The Chemical Biology program uses a holistic process to evaluate applications. Applicants have the option to submit GRE scores(both subject and general) if they prefer. Submitted GRE scores will be considered though they are not required and in recent years the number of applicants submitting GRE scores has decreased. Information on fee waivers can be found here. For more detailed information on our admissions process, please review the admissions page here.
Incoming students will meet with the class advisors individually at the beginning of each semester to plan their initial program of graduate study. Class advisors will be available to meet with students at any time during their graduate career.
The class advisors will lead a week long orientation for incoming students at the end of August. The orientation will include a set of lectures and campus tours that will introduce students to the many resources at and around Harvard and will answer their questions regarding research, academics and the graduate program. Students will also be paired with a senior graduate student mentor during the orientation.
After the first year a student will either choose a single faculty member as their dissertation advisor, or initiate a collaboration between two or more labs. Students may choose dissertation advisors from any science department at Harvard, including the research departments of the 11 Harvard-affiliated teaching hospitals.
First year students meet individually with their class advisors to discuss their background and interests, and together they design a course of study to complement the student's existing training.
Students are required to complete four required science courses. A list of courses students commonly take can be found here.
In addition to these four courses, Chemical biology first year students enroll in three courses that help prepare them for the practice of science. In addition to the many options within Harvard, students may also register for classes at MIT.
Chemistry and Chemical Biology 101: Chemical Biology Towards Precision Medicine. This course teaches students principles of modern organic synthesis, chemical biology and human biology relevant to the discovery of safe and effective small-molecule therapeutics in the future. The course will explore patient-based ’experiments of nature’ that illuminate disease, including cancer, diabetes, infectious disease and psychiatric disease, among others. Students will then use their knowledge of chemistry and chemical biology to propose research yielding novel small molecules that affect biological systems by mechanisms suggested by the experiments of nature. Chem 101 aims to prepare students for the next decade where academic research tests hypotheses emerging from human biology in humans using novel small-molecule probes.
ChemBio300: Introduction to Chemical Biology. The course is an evening seminar featuring weekly lectures by program faculty which serves to acquaint first year students with the major research themes of the program faculty and helps them decide on research rotations and evaluate potential dissertation advisors.
BCMP 236: Biophysical and Biochemical Mechanisms of Protein Function. Focuses on the molecular mechanisms that underlie essential biochemical processes such as signal transduction. Major topics include biochemical thermodynamics and conformational equilibria, protein structure and folding, receptor pharmacology, allostery, and enzymatic mechanisms of signaling. The course includes both content lectures and research frontiers seminars focused on current research in biochemistry with an emphasis on signal transduction in therapeutically relevant pathways.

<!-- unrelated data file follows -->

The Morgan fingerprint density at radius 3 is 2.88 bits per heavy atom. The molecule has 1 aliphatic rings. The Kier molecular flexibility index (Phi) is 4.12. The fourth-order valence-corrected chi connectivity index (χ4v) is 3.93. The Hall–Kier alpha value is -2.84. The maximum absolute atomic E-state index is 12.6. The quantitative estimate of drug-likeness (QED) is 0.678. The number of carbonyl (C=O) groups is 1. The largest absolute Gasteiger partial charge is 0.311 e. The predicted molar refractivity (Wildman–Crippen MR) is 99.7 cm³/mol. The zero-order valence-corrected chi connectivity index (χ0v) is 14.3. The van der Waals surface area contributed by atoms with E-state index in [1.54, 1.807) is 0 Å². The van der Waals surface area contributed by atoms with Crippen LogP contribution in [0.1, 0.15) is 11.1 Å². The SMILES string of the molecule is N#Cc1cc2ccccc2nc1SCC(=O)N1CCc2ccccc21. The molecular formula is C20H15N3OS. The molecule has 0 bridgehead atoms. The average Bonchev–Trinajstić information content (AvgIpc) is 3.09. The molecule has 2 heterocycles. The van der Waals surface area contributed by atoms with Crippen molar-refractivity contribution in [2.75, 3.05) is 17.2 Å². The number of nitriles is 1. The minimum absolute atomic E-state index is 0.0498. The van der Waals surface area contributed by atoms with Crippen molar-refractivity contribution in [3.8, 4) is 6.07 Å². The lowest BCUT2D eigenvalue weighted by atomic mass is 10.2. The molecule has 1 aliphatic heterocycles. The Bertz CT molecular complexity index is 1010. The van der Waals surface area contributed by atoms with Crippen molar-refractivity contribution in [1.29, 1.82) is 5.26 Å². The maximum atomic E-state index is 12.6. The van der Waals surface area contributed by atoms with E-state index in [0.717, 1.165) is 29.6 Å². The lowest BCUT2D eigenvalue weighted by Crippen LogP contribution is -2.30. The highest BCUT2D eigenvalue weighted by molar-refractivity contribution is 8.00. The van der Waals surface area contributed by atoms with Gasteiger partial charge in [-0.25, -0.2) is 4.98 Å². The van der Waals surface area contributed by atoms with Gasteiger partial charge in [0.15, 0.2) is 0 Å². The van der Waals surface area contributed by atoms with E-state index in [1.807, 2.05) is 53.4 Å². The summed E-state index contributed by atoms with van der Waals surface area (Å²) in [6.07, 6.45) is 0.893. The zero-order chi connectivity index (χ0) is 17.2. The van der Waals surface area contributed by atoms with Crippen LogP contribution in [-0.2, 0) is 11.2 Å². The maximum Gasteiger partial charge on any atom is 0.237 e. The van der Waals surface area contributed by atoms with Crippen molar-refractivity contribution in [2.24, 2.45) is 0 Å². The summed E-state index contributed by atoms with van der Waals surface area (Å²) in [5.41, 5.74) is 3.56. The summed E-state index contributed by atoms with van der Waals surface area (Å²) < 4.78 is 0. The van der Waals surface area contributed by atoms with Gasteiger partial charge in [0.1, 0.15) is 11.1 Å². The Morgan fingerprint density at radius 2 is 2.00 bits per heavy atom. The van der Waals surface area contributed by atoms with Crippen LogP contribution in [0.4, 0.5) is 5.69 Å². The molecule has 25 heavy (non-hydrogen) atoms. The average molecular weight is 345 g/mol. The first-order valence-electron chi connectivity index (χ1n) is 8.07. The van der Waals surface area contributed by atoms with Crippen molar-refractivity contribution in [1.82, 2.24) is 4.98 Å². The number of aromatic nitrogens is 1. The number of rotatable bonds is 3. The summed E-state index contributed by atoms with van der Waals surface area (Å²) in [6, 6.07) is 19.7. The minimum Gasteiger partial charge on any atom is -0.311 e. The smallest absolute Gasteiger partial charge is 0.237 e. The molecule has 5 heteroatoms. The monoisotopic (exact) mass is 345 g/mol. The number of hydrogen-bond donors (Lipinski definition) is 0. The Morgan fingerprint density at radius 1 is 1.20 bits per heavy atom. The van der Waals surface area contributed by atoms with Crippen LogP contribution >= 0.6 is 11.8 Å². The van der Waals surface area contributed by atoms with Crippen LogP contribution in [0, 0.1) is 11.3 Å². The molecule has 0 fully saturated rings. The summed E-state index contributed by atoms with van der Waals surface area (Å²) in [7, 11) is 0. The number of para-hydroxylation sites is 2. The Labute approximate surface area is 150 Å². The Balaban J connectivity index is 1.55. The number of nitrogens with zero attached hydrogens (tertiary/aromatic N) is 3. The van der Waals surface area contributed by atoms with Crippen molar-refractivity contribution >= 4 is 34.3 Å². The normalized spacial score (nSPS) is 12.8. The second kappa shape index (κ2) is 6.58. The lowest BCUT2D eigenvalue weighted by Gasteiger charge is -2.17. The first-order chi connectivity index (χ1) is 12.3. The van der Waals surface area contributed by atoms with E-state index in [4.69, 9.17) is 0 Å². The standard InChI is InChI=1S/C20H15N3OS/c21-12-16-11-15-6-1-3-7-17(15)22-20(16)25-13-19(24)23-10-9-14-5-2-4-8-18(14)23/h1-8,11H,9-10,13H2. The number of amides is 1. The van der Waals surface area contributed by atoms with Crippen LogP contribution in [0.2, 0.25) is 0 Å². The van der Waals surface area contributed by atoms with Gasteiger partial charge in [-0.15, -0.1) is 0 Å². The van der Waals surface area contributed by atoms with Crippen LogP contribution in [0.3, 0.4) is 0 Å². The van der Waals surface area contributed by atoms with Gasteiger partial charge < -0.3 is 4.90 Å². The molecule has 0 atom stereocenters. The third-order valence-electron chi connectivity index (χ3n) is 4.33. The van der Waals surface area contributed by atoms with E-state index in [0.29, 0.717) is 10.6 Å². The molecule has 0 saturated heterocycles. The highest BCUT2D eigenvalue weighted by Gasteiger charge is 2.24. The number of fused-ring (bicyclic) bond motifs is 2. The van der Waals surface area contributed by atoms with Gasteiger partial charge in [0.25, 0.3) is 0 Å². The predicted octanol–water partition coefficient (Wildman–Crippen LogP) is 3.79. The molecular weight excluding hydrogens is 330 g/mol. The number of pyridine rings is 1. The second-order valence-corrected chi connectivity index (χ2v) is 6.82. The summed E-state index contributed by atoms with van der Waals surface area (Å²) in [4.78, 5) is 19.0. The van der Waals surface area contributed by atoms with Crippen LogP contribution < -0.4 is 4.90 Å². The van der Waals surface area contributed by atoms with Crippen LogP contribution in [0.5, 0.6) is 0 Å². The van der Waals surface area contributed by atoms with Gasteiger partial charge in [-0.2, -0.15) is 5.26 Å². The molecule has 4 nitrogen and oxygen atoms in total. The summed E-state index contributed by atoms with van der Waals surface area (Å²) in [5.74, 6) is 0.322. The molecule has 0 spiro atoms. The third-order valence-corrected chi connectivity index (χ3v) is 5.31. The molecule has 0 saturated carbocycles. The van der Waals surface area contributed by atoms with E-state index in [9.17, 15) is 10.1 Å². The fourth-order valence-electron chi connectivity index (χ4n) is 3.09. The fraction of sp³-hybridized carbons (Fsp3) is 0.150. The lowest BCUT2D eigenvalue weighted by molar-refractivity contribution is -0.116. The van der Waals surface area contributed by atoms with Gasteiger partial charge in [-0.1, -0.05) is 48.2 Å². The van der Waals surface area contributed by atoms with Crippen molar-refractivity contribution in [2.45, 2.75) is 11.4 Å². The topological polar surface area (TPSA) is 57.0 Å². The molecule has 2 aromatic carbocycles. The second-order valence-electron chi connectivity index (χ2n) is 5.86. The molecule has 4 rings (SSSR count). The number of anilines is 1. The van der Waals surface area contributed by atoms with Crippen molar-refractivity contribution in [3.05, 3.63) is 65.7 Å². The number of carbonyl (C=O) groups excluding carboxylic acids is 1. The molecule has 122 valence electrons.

MedSci300: Conduct of Science. The course follows a discussion group format in which 8-12 students meet with a faculty member who leads discussions on the ethical and responsible conduct of research.
Students in the program are expected to take 2-4 laboratory rotations before selecting a dissertation project. This is to allow the student to explore different research areas, identify potential collaborators, and experience the environment in different research groups. The program does not set time limits on rotations, but most rotations are expected to be 6-12 weeks long.
Students are required to act as teaching fellows in at least one course. We recommend that students complete this requirement by the end of their second year if possible.
Preliminary Qualifying Examination
The aim of the PQE is to assess the student's ability to review research in a particular field, to identify a problem or formulate a central hypothesis that is significant for the field, to design line(s) of experimentation to address the problem or test the hypothesis, and to describe how s/he will interpret the data that would result from the proposed experiment. The topic for the proposal may be related to a student’s dissertation research or the topic may be completely independent.
Students may take the exam in the fall term or in the spring term (by April 15th) of their second year. It is advised that the student completes the teaching requirement in the semester without the PQE.
After completing the PQE, students will be required to meet once a year with a Dissertation Advisory Committee (DAC) consisting of their advisor(s) and three additional faculty. This should help refine the student’s ideas about their dissertation project and define the scope, direction and overall soundness of the idea.
The role of the DAC is to assist the student in defining the dissertation project, review scientific progress, offer critical evaluation, suggesting extension or modification of objectives, arbitrate differences of opinion between the student and the advisor if they arise, and decide when the work accomplished constitutes a dissertation. We expect that students will complete their dissertation by their fifth or sixth year of study.